In this Editorial Dr. Morton Kern, comments on the  recent EuroIntervention publication by Dr. C. Guan et al., entitled “Quantitative Flow Ratio as a continuous predictor of myocardial infarction”. In this last study Dr Quan had demonstrated in a very large study that there is a continuous, inverse relationship between the QFR value of a vessel and its subsequent risk for MI, and PCI, compared to medical therapy, reducing this risk beginning at a QFR value of 0.64. Dr Kern showed the results of a similar continuous relationship between the wire-based FFR and 1 year MACE in a study comparing PCI/CABG and Medical therapy, where a cut-off FFR value of 0.67 was found. Dr Kern mentions that this study by Dr Guan has increased the confidence in the angio-FFR applications. His answer to the question “ Can Medis QFR replace invasive wire-based FFR” is fully Yes, based on all the available studies, of course including this important paper,  and the logistical challenges of the FFR measurements and the cost of the sensor wire. At the end of the Editorial Dr Kern writes “ Angiographically derived FFR, and specifically QFR, should in the future be used routinely, reserving the invasive wire-based FFR approach for the challenging minority of cases where QFR accuracy is questioned”

For further read: click here

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Influence of lesion and disease subsets on the diagnostic performance of the quantitative flow ratio in real-world patients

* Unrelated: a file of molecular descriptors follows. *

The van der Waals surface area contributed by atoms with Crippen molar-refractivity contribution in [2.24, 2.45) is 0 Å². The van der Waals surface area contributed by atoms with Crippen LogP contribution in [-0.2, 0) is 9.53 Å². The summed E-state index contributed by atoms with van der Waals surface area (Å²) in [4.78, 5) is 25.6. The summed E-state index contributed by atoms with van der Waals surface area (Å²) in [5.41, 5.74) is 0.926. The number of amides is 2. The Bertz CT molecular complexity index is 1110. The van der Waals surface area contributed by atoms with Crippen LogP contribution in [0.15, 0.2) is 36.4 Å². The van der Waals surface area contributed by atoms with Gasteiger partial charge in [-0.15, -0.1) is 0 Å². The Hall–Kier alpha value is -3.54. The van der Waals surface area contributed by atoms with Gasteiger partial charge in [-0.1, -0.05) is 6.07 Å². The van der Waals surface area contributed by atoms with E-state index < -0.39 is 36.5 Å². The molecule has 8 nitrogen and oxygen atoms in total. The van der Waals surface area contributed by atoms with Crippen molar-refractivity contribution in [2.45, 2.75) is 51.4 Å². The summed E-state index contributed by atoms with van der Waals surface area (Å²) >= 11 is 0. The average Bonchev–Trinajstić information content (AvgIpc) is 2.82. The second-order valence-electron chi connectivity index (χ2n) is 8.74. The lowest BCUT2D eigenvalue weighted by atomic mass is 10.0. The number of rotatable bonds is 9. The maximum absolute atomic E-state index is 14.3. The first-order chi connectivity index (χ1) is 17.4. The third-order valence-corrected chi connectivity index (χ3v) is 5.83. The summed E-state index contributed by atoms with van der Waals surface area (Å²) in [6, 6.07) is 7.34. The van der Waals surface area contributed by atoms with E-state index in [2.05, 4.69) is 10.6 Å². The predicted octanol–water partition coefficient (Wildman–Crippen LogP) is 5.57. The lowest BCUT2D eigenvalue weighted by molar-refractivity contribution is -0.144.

Dr. K.Y. Lee from the Department of Cardiology, Incheon St. Mary’s Hospital, The Catholic University of Korea, and co-authors from other Korean universities published this very interesting paper in Nature Scientific Reports. In this retrospective study a total of 1077 vessels were analyzed from 915 patients with angina and AMI (acute myocardial infarction). The diagnostic accuracy of the QFR (V1.2) for the angina group was 95.98% and for the AMI group 92.42%, respectively. Also, the diagnostic accuracy was reduced for tandem lesions (93.7%) vs non-tandem lesions (96.6%). The accuracies in the FFR border zone (0.75-0.85) were lower, where the hybrid approach would be considered. They also found that following the standard acquisition protocol significantly decreases the number of exclusions of cases. The authors concluded that the QFR method yielded a high overall diagnostic performance in real-world patients.

For further read: click here